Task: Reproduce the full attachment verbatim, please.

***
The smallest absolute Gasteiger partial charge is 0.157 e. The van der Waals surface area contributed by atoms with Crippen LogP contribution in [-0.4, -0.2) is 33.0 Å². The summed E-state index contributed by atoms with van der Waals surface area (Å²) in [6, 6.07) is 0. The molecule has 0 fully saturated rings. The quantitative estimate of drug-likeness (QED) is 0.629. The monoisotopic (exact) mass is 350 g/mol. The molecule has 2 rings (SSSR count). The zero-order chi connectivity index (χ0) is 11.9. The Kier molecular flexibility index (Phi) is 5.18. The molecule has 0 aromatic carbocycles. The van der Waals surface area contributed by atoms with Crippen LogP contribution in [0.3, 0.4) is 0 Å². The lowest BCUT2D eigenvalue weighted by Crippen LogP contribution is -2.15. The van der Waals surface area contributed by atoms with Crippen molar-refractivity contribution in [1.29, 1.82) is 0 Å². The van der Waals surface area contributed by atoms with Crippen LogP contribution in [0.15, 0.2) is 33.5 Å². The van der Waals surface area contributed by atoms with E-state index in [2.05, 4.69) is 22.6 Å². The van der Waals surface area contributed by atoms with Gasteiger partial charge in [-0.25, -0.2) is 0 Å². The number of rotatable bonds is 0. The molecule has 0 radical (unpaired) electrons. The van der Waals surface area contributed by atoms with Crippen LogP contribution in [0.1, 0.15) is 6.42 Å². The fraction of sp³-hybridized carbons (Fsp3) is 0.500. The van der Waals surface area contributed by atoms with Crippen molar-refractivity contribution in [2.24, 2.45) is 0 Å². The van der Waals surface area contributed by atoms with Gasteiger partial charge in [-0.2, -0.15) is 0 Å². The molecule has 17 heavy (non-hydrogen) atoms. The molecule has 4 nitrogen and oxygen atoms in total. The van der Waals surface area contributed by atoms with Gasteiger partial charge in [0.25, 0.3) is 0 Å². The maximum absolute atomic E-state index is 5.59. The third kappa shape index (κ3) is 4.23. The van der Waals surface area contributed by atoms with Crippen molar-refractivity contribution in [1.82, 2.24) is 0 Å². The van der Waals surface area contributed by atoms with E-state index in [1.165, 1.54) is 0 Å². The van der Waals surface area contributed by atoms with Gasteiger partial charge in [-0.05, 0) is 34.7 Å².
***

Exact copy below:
The smallest absolute Gasteiger partial charge is 0.157 e. The van der Waals surface area contributed by atoms with Crippen LogP contribution in [-0.4, -0.2) is 33.0 Å². The summed E-state index contributed by atoms with van der Waals surface area (Å²) in [6, 6.07) is 0. The molecule has 0 fully saturated rings. The quantitative estimate of drug-likeness (QED) is 0.629. The monoisotopic (exact) mass is 350 g/mol. The molecule has 2 rings (SSSR count). The zero-order chi connectivity index (χ0) is 11.9. The Kier molecular flexibility index (Phi) is 5.18. The molecule has 0 aromatic carbocycles. The van der Waals surface area contributed by atoms with Crippen LogP contribution in [0.3, 0.4) is 0 Å². The lowest BCUT2D eigenvalue weighted by Crippen LogP contribution is -2.15. The van der Waals surface area contributed by atoms with Crippen molar-refractivity contribution in [1.29, 1.82) is 0 Å². The van der Waals surface area contributed by atoms with Crippen LogP contribution in [0.15, 0.2) is 33.5 Å². The van der Waals surface area contributed by atoms with E-state index in [2.05, 4.69) is 22.6 Å². The van der Waals surface area contributed by atoms with Gasteiger partial charge in [-0.25, -0.2) is 0 Å². The number of rotatable bonds is 0. The molecule has 0 radical (unpaired) electrons. The van der Waals surface area contributed by atoms with Crippen LogP contribution in [0.1, 0.15) is 6.42 Å². The fraction of sp³-hybridized carbons (Fsp3) is 0.500. The van der Waals surface area contributed by atoms with Crippen molar-refractivity contribution in [2.24, 2.45) is 0 Å². The van der Waals surface area contributed by atoms with Gasteiger partial charge in [-0.2, -0.15) is 0 Å². The molecule has 17 heavy (non-hydrogen) atoms. The molecule has 4 nitrogen and oxygen atoms in total. The van der Waals surface area contributed by atoms with Gasteiger partial charge in [0.25, 0.3) is 0 Å². The maximum absolute atomic E-state index is 5.59. The third kappa shape index (κ3) is 4.23. The van der Waals surface area contributed by atoms with Crippen molar-refractivity contribution in [1.82, 2.24) is 0 Å². The van der Waals surface area contributed by atoms with E-state index in [1.165, 1.54) is 0 Å². The van der Waals surface area contributed by atoms with Gasteiger partial charge in [-0.05, 0) is 34.7 Å².